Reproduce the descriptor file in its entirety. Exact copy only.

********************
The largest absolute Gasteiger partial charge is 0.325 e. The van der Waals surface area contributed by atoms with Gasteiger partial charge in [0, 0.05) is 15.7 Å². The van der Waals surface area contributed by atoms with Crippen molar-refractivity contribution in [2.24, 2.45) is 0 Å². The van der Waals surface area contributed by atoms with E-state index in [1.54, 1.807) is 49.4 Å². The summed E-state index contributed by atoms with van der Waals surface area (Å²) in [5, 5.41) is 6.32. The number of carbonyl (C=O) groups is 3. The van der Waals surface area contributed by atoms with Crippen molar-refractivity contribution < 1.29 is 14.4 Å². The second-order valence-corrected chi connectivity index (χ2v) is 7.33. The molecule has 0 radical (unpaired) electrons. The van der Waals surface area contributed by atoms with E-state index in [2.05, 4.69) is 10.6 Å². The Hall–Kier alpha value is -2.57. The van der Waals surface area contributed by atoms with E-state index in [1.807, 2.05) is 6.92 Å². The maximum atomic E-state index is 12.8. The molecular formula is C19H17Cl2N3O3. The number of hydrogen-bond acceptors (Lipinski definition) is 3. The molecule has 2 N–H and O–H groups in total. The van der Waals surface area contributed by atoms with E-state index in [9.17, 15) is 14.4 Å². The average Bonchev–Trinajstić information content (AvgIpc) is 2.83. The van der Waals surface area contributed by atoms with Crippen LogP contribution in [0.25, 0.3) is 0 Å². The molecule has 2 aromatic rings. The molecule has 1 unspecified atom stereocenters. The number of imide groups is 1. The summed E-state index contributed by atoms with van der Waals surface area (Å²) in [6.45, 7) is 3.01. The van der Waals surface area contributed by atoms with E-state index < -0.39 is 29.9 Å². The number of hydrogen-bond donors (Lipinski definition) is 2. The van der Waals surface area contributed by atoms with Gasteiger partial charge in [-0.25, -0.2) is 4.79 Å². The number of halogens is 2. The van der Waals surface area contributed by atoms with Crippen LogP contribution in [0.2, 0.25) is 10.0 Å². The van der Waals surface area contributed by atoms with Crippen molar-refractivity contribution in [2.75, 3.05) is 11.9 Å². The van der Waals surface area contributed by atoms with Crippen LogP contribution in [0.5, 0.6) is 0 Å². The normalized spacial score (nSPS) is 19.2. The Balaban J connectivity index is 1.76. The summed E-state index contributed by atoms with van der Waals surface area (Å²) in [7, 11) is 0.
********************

The largest absolute Gasteiger partial charge is 0.325 e. The van der Waals surface area contributed by atoms with Gasteiger partial charge in [0, 0.05) is 15.7 Å². The van der Waals surface area contributed by atoms with Crippen molar-refractivity contribution in [2.24, 2.45) is 0 Å². The van der Waals surface area contributed by atoms with E-state index in [1.54, 1.807) is 49.4 Å². The summed E-state index contributed by atoms with van der Waals surface area (Å²) in [5, 5.41) is 6.32. The number of carbonyl (C=O) groups is 3. The van der Waals surface area contributed by atoms with Crippen molar-refractivity contribution < 1.29 is 14.4 Å². The second-order valence-corrected chi connectivity index (χ2v) is 7.33. The molecule has 0 radical (unpaired) electrons. The van der Waals surface area contributed by atoms with E-state index in [2.05, 4.69) is 10.6 Å². The Hall–Kier alpha value is -2.57. The van der Waals surface area contributed by atoms with E-state index in [1.807, 2.05) is 6.92 Å². The maximum atomic E-state index is 12.8. The molecular formula is C19H17Cl2N3O3. The number of hydrogen-bond acceptors (Lipinski definition) is 3. The molecule has 2 N–H and O–H groups in total. The van der Waals surface area contributed by atoms with E-state index in [9.17, 15) is 14.4 Å². The average Bonchev–Trinajstić information content (AvgIpc) is 2.83. The van der Waals surface area contributed by atoms with Crippen LogP contribution in [0.25, 0.3) is 0 Å². The molecule has 2 aromatic rings. The molecule has 1 unspecified atom stereocenters. The number of imide groups is 1. The summed E-state index contributed by atoms with van der Waals surface area (Å²) in [6.45, 7) is 3.01. The van der Waals surface area contributed by atoms with E-state index < -0.39 is 29.9 Å². The number of hydrogen-bond donors (Lipinski definition) is 2. The van der Waals surface area contributed by atoms with Gasteiger partial charge in [-0.25, -0.2) is 4.79 Å². The number of halogens is 2. The van der Waals surface area contributed by atoms with Crippen LogP contribution in [0.2, 0.25) is 10.0 Å². The van der Waals surface area contributed by atoms with Crippen molar-refractivity contribution in [2.75, 3.05) is 11.9 Å². The van der Waals surface area contributed by atoms with Crippen LogP contribution in [0.5, 0.6) is 0 Å². The normalized spacial score (nSPS) is 19.2. The Balaban J connectivity index is 1.76. The summed E-state index contributed by atoms with van der Waals surface area (Å²) in [7, 11) is 0.